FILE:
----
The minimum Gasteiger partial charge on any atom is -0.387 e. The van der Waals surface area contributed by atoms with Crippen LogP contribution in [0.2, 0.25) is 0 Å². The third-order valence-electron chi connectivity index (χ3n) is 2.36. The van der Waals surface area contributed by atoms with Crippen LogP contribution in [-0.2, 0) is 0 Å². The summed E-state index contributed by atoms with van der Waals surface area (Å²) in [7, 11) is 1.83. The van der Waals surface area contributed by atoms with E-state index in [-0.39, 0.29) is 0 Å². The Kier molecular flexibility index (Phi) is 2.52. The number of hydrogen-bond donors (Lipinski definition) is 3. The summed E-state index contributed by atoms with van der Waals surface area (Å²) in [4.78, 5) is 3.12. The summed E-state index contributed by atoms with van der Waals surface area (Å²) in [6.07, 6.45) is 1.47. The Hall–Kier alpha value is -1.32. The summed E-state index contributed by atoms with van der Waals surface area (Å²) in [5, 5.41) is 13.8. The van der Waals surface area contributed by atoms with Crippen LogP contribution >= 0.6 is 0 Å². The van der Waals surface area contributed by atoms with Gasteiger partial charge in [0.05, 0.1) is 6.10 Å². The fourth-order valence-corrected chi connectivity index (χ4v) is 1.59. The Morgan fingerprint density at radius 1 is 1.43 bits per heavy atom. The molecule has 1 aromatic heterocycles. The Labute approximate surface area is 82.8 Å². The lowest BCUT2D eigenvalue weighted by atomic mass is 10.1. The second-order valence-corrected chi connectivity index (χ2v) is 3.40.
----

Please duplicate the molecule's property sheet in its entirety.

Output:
The minimum Gasteiger partial charge on any atom is -0.387 e. The van der Waals surface area contributed by atoms with Crippen LogP contribution in [0.2, 0.25) is 0 Å². The third-order valence-electron chi connectivity index (χ3n) is 2.36. The van der Waals surface area contributed by atoms with Crippen LogP contribution in [-0.2, 0) is 0 Å². The summed E-state index contributed by atoms with van der Waals surface area (Å²) in [7, 11) is 1.83. The van der Waals surface area contributed by atoms with E-state index in [-0.39, 0.29) is 0 Å². The Kier molecular flexibility index (Phi) is 2.52. The number of hydrogen-bond donors (Lipinski definition) is 3. The summed E-state index contributed by atoms with van der Waals surface area (Å²) in [4.78, 5) is 3.12. The summed E-state index contributed by atoms with van der Waals surface area (Å²) in [6.07, 6.45) is 1.47. The Hall–Kier alpha value is -1.32. The summed E-state index contributed by atoms with van der Waals surface area (Å²) in [5, 5.41) is 13.8. The van der Waals surface area contributed by atoms with Crippen LogP contribution >= 0.6 is 0 Å². The van der Waals surface area contributed by atoms with Gasteiger partial charge in [0.05, 0.1) is 6.10 Å². The fourth-order valence-corrected chi connectivity index (χ4v) is 1.59. The Morgan fingerprint density at radius 1 is 1.43 bits per heavy atom. The molecule has 1 aromatic heterocycles. The Labute approximate surface area is 82.8 Å². The lowest BCUT2D eigenvalue weighted by atomic mass is 10.1. The second-order valence-corrected chi connectivity index (χ2v) is 3.40.